5. The crews quarters aft, officers' country, and tank deck as far forward as frame 26 were almost completely ablaze within approximately one minute. Within five minutes the forward and after portions of the ship were completely cut off from each other by fire and explosions. The elevator platform was collapsed in such a way that it was inclined downward and aft providing a means of exit for troops on the tank deck. Its downward side rested on vehicles parked below it. There was no fire main pressure and the Johnson Auxiliary Pump, capable of pumping five hundred gallons of water a minute, located just forward of the superstructure on the starboard side of the ship on the main deck, was destroyed by the blast. The ship had immediately listed to port as the explosion blew out the port side of the hull from approximately frame 34 forward to approximately frame 50 aft. The cargo hatch was partly blown open. Fire fighting attempts by the forward repair party under the directions of the First Lieutenant were futile. The abandon ship order was given by the Executive Officer from the starboard bridge wing and by the First Lieutenant forward. Attempts to operate the landing machinery forward were useless as all power leads forward were instantaneously destroyed. An attempt to remove wedge-releasing pins in the worm gear operating the bow doors was unsuccessful. These pins were tightly jammed by the blast and could not be removed. Abandon ship discipline was excellent! Sufficient lineswere available on both sides of the ship and debarkation ladders were employed forward on both port and starboard sides.

The four after life rafts on the starboard side were successfully launched, the number ten raft burned and the number eight raft was jammed by the explosion and could not be launched. Nothing is known of the other rafts on the port side except that one raft was found floating by the port side.

The ship was on the bottom with her bow approximately forty yards from the beach when abandon ship was given forward. Attempts to trip the life raft forward failed due to the fact that army personnel already in the water were directly below the rafts. The auxiliary engines were left running by the auxiliary engine room detail which escaped through the use of gas masks. All lights were out.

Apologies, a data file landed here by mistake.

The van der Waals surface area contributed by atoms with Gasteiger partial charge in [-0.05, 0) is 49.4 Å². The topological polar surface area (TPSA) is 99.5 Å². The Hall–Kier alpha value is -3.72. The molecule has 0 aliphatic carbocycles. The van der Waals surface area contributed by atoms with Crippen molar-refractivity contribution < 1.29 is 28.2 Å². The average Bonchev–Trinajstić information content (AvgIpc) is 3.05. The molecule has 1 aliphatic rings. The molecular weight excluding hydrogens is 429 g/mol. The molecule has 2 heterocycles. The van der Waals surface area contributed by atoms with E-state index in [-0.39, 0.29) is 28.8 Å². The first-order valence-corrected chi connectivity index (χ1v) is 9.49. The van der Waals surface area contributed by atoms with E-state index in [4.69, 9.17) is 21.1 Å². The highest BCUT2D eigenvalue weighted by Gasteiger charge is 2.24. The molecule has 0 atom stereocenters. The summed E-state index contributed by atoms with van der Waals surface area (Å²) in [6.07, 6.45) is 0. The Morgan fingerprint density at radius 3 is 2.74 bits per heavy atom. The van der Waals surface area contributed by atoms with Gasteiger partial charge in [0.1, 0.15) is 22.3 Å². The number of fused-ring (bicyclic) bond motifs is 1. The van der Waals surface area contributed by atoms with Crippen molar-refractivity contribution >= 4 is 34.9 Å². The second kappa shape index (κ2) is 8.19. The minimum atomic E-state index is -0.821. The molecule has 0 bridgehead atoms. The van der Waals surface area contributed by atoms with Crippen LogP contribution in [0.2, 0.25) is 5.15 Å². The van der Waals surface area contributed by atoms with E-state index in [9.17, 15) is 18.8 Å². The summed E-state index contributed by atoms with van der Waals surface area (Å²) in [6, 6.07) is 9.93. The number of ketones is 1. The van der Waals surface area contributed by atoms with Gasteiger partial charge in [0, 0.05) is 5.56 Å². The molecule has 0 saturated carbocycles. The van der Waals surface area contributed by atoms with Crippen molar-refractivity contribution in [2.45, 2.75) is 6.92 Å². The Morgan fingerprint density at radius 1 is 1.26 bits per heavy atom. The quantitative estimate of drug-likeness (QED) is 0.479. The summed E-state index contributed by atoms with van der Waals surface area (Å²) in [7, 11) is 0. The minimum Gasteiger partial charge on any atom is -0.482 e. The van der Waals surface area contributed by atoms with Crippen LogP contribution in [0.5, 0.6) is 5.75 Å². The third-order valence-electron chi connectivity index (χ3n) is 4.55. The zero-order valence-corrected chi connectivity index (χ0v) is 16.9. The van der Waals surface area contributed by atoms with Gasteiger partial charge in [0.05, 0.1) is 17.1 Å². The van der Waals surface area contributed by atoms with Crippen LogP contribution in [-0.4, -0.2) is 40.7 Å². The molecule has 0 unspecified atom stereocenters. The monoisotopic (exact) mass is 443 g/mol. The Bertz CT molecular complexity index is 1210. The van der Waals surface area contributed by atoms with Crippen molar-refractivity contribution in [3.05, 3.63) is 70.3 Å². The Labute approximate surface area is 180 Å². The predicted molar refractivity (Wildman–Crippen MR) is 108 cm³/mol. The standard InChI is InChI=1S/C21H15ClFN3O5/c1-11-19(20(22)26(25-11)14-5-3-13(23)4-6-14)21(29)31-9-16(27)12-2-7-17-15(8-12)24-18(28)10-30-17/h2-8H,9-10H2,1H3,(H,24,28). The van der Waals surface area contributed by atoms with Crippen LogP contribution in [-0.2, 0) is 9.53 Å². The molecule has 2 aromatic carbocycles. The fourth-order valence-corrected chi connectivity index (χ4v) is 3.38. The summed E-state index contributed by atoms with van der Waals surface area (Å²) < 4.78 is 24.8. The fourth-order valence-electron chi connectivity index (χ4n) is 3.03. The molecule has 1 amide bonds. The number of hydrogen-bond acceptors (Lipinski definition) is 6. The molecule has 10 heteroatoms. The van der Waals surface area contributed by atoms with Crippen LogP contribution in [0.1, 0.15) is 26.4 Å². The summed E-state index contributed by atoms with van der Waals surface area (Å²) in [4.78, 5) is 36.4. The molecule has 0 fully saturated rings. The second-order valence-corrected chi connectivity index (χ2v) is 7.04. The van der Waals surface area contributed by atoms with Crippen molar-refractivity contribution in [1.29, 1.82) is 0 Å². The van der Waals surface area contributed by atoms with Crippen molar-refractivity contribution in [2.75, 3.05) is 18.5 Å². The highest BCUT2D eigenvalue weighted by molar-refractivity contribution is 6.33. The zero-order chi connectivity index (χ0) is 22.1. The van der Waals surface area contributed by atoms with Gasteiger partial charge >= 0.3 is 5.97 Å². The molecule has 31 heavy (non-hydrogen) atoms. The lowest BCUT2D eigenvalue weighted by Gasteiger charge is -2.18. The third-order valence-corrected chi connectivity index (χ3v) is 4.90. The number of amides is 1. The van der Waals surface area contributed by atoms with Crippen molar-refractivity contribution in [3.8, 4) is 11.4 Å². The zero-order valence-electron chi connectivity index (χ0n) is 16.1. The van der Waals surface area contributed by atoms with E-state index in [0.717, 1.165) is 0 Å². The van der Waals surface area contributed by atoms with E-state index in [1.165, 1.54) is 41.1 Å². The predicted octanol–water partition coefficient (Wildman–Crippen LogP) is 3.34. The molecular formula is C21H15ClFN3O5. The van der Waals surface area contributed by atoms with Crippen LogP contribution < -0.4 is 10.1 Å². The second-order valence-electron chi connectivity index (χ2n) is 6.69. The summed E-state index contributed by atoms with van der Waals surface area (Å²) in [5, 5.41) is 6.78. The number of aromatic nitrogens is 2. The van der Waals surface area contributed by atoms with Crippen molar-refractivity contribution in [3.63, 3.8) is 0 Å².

6. All hands assisted in the evacuation of injured of both ship's company and army personnel. Boats standing by were the LST 282 LCVP numbers one and two, six LCVPs from the LST 283, at least one LCVP from the LST 50, several LCVPs from the LST 491, and one U. S. Navy tug which remained well off. The ship was abandoned approximately fifteen minutes after the fire started. Ammunition in ready boxes and in gun tubes had already started to explode as had explosives and gasoline in the vehicles. 7. At this point it is desired to commend the crew as a whole for its work in assisting the injured off the ship. In this regard, special mention must be made of the work of MAY, H. D. , PHM1/C and SULLIVAN, L. J. , PHMC/2C. In addition it is desired to commend the exceedingly prompt and valuable aid rendered by the Commanding Officer of the LST 283 who personally conducted his small boats in picking up survivors close aboard the LST 282. 8. Noteworthy was the complete lack of anti-aircraft fire from any point on the beach or from any ship previous to the actual flight of the bomb. A flight of P-38 Lightnings was said to have passed over the assault area about five minutes before the enemy aircraft was sighted; however, this was not seen by anyone on the conn or reported to the conn. As far as is known there was no air cover visible during the period from sunset to evening twilight although air cover had been markedly visible during the day. The great quantities of smoke being made by small craft and by units on the beach hampered rescue operations considerably. At the time of the attack this smoke laying had barely started. What little wind there was was easterly to northeasterly. 9. The ship drifted over to the left flank of the green Beach Area and the bow settled on the rocks. She had moterate way on at the time of impact and the rudders were jammed at hard left. The ship was still burning the next day and was almost totally destroyed by the fire. 10. It is again desired to emphasize the fact that from all reports the crew of the LST 282 conducted themselves in conformity with the highest traditions of the Naval Service. L. E. Gilbert
Lieutenant, U. S. N. R.

Army Personnel Aboard When Sunk